Gooden’s rise to stardom convinced Sheffield that, he too, belonged, and there’s no doubt Sheffield benefited from Gooden’s generosity, but there were problems being the nephew of the All-Star pitcher.

“It seemed everyone was jealous,” Sheffield said. “Dwight gave me a Corvette for a graduation present, but when I drove it around in the minors, they said I was too flashy. They didn’t even want me to wear jewelry. They didn’t want me to be nothing.”

The worst occurred in 1987 when Gooden was admitted to a rehabilitation center for cocaine use. Immediately, Sheffield was being called a drug user.

“In the minors, you pull a name out of the hat to see who gets tested that day,” Sheffield said. “Well, mine was coming up every day. I was always getting tested. I would get scared for a while and thought they were going to set me up.”

Still, Sheffield’s talents emerged. He batted .365 in his first professional year at Class-A Helena, led the California League with 103 RBIs the next year at Stockton, quickly advanced through El Paso and Denver and was in the major leagues on Sept. 2, 1988.

Sheffield became the Brewers’ starting shortstop during spring training in 1989, but it turned out to be the year that forever soured him on the organization.

In late April, making a play in the field against Bo Jackson of the Kansas City Royals, Sheffield felt a sharp pain in his right foot. He told the Brewers’ trainers and doctors, but they couldn’t find anything wrong. Sheffield kept playing, but the pain got worse and so did his play.

“That’s where it all started with Sheff, and it went downhill from there,” Braggs said. “They thought he was faking it. They never believed he was hurt.”

Sheffield finished the first half batting .251 with four homers and 29 RBIs. Still, the Brewers were concerned about his defense--specifically his 12 errors. They optioned him to triple-A Denver on July 14 and brought up Spiers.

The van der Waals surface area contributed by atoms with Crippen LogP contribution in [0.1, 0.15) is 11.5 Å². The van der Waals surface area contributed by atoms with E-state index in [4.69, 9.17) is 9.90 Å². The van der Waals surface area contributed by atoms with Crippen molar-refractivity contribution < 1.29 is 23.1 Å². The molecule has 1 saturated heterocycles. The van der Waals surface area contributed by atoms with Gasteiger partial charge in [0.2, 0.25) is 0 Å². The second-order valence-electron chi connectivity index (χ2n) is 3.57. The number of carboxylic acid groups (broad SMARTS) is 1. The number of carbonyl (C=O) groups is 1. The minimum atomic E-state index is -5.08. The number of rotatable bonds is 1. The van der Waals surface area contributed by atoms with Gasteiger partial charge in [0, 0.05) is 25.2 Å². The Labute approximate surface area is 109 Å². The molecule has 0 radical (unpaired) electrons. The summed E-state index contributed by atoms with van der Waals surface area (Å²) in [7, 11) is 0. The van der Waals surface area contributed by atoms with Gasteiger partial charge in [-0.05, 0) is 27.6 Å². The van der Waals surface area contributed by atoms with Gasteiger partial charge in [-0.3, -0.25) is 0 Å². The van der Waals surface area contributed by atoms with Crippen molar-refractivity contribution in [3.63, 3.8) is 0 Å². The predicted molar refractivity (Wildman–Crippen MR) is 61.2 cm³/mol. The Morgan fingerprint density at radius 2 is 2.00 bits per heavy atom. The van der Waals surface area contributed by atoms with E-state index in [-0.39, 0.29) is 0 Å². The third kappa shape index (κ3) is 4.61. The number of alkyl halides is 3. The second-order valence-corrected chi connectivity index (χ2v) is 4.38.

Sheffield played seven games in Denver, but the pain worsened. Sheffield flew on his own to Tampa, where he was examined by his own doctor. A broken bone was found in his right foot.

“I remember coming in from the airport, and they’re (Brewer officials) all waiting for me to shake my hand,” Sheffield said. “I walked right by them. I didn’t even want to look at them.”

Said Tom Trebelhorn, Brewer manager at the time: “‘We had no idea, absolutely no idea he was playing on a broken foot. It turned out to be a very critical episode in his relationship with us. He didn’t trust anyone after that.”

Sheffield was further angered when he returned from the disabled list in September, only to learn that he was going to be converted to a third baseman. Spiers was now the shortstop.

“That started the trouble right there,” said Mark Knudson, a former teammate. “Gary thought he should be the shortstop. Even though he was in the majors, he considered it a slap to his face that he wasn’t a shortstop. It was like a demotion to him.

“I still think it bothers him to this day.”

Said Sheffield: “I couldn’t believe it. I was in shock. They brought up a guy who couldn’t do half of what I did, not even one-third. I’m not going to accept something like that, no way.

“I would have moved over in a second if I thought he was better than me, but not Spiers. Come on!”

Two months after the season ended, Spiers was selected Brewer rookie of the year.

“It was like a bad marriage, and they were only fooling each other thinking it would work out,” said Don Baylor, former Brewer hitting coach, of the Sheffield-Brewer relationship. “It never had a chance.”

Said Sal Bando, the Brewers’ senior vice president: “It was never the same after that. We thought putting Gary at third would be best for him and the club, but in his mind he saw things differently. It didn’t seem like we saw things the same again after that.”

Sheffield derided the Brewer pitching staff for not protecting him against knockdown pitches during his rookie season. In 1990, he announced that Dalton was ruining the team. In 1991, he lashed out at Trebelhorn for sitting him out of a game. This spring, he said that Selig had dangled a two-year contract in front of him, then took it off the table when Sheffield became injured.

“I was sick of their whole act,” Sheffield said. “It got so bad (Dalton) had his daughter following me. I’d go out to a club, and there she was. I walked over once, and said, ‘Your daddy send you?’ She said, ‘You know you should be home. You have a day game tomorrow.’ I said, ‘He’s not my dad. I’ll do what I damn please on my time. Who does he think he is?’

“I was never accepted from the start. The veterans thought I was there to steal the spotlight away. And the fans booed me from the first day.

“If I was white, it would have been a different story. No question about it. I would have been the All-American guy if I was white. Believe me, there’s a double set of standards there.”